Denton, TX protests Governor Abbott signing anti-trans legislation
Denton, TX – On August 8, 200 people braved triple digit temperatures to protest Governor Greg Abbott’s visit to Texas Women’s University, located in Denton, Texas. The governor came to the campus for a ceremonial signing of SB 15, a bill banning trans athletes from participating in college sports teams aligned with their genders. Abbott had already officially signed SB 15 into law in June of 2023.
For over four hours, protesters lined the entrances to the university library. Chants rang out like, “Greg Abbott, you can’t hide! We charge you with genocide!” and “Go home Greg! Fix the grid! Keep your hands off our kids!” A tall banner reading “Let trans kids grow up” towered over the crowd. Chanters kept rhythm by beating on signs and clacking their hand fans. Cars entering and exiting the venue, flanked by police, were greeted by a crescendo of boos and jeers from the crowd.
A statement released by Texas Women’s University students declared, “Governor Abbott is leveraging our university's name and reputation in the ongoing culture war against the transgender community. We (the students) were neither consulted nor adequately informed about this ceremony, and we cannot stop it from happening, but we will not allow him to speak for all of us. Our university has a rich, thriving culture of trans and gender diverse students. We respect them as valued members of our community, and we strive to treat them with dignity and fairness.”
In attendance was Kamyon Conner, executive director of Texas Equal Access Fund, or TEA Fund. Per the organization's mission statement, TEA Fund provides funding to low-income people in the northern region of Texas who are seeking abortion and cannot afford it, while simultaneously working to end barriers to abortion access through community education and shifting the current culture toward reproductive justice.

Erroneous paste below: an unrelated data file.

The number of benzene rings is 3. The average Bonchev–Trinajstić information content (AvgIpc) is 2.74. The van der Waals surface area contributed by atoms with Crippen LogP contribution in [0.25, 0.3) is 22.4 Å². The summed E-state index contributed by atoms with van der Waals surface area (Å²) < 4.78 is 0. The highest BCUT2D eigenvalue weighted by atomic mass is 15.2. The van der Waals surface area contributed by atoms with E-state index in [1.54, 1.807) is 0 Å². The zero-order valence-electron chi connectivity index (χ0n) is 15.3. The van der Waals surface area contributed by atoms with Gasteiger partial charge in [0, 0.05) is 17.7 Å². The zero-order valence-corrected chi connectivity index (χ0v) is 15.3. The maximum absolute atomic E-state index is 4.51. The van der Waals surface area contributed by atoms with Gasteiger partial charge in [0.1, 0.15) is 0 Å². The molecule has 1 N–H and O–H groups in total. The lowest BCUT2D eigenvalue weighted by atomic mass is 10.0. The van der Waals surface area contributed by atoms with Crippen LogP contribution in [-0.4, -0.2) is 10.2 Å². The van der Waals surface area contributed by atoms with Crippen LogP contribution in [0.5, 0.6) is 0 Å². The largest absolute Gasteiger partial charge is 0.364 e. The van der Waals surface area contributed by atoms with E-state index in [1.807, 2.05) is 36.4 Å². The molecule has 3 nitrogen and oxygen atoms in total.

“We are telling Greg Abbott to go the fuck home because he’s here masquerading that he’s supporting the expansion of anything to do with women’s issues, when really he is putting into law anti-trans bills that ban them from sports,” said Conner. “What I’m really seeing happen in our state and across the country is an attack on people’s ability to make decisions about their own lives and healthcare and bodies. There’s a huge attack on bodily autonomy, and it’s the same fight that we have with abortion and reproductive health access that trans and queer folks are having with our government as well.”
Sage, a transgender activist with Abundance Denton, came to the rally to protest discrimination. “In Abundance Denton, we believe in public transit and affordable housing for all, and that means everyone, and that means all aspects of life. People should be able to have housing and go to the restroom and play sports and have transit available. There’s a lot of things that are human rights and people should have but we don’t, and that’s why we’re out here fighting.”
The Dallas Morning News reported that the chanting outside the building was audible from inside the event. During a press conference after the ceremony, Abbott was asked how he’d respond to criticism that this law ignores real issues facing Texans while seeking to solve a condition that doesn’t exist on a large scale, given that no openly trans athletes have competed at the collegiate level in Texas and fewer than three dozen trans athletes have competed at the collegiate level nationally. Abbott laughed, but did not answer the question.
SB 15 will go into effect on September 1.